Zakah aims at supporting the poor by satisfying their needs. A specified amount is therefore given to them on a continuous basis to alleviate their state of poverty. This amount differs depending on circumstances and individuals. ‘Umar reported: “If you happen to give [alms], you should give to satisfy one’s needs.” Qadi ‘Abdulwahhab says that Malik never stipulated a limit to the amount that can be given. To him, zakah may even be given to one who has a house, a servant, and a mount to ride, provided he is in need. The import of the preceding hadith is clear – that is, asking for help is permissible for a person who is poor until he gets what he needs for his livelihood and is freed from his needs.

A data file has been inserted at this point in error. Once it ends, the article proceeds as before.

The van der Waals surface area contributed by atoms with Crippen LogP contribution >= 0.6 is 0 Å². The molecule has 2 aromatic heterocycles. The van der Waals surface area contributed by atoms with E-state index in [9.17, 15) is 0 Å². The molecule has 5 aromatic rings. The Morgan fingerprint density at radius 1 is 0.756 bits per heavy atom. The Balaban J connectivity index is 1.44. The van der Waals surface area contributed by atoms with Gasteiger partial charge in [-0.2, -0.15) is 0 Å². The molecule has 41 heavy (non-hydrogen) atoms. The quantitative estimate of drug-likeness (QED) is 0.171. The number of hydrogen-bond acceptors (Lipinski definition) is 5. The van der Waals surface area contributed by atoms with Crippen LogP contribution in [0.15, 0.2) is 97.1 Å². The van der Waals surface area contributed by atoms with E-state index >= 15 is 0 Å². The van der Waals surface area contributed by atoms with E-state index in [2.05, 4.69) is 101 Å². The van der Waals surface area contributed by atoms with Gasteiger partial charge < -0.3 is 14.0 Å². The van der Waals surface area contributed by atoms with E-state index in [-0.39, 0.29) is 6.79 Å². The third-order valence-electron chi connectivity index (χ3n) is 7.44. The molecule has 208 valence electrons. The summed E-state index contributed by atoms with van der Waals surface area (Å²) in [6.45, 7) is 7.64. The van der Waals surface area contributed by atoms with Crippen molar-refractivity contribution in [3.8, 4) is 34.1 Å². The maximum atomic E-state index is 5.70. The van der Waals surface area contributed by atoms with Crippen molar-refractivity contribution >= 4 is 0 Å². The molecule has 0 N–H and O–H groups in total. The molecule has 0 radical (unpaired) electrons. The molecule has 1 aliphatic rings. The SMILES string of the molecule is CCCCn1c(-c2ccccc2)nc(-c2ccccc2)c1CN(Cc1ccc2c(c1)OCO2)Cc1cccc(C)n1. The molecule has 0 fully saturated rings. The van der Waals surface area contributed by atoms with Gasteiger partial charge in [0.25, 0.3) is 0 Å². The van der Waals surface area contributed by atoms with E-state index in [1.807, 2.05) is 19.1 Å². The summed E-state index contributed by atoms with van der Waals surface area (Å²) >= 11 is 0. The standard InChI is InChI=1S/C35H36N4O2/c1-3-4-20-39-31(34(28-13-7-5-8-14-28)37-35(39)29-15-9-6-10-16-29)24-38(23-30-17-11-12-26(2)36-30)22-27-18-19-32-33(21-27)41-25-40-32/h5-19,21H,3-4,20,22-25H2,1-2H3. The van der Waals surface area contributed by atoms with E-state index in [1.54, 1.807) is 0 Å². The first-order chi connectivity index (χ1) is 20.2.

Qabisah ibn Mukhariq al-Hilali reported: “I had a debt. I went to the Messenger of Allah, upon whom be peace, and asked for his help. He answered: ‘Wait until we have funds for sadaqah, then we will give you some.’ He also said: ‘O Qabisah, sadaqah is justified only for the following three: first, a man who is in debt, for his case makes it permissible to receive [alms] until his difficulty is resolved; second, a man who is struck by calamity which destroys his holdings, which also makes it permissible for him to receive [alms] until he is in a position to earn a sustenance [or he said, ‘… what satisfies his needs and makes him self-sufficient’]; and third, a man who has been reduced to poverty and three persons of calibre from among his people testify to his desperate situation will receive until he finds for himself a means of support [or he said, ‘…what satisfies his needs and makes him self-sufficient’]. Other than these cases, O Qabisah, it is not permissible (sahat). A person receiving it (sadaqah) will be consuming forbidden holdings.'” This is narrated by Ahmad, Muslim, Abu Dawud, and anNasa’i.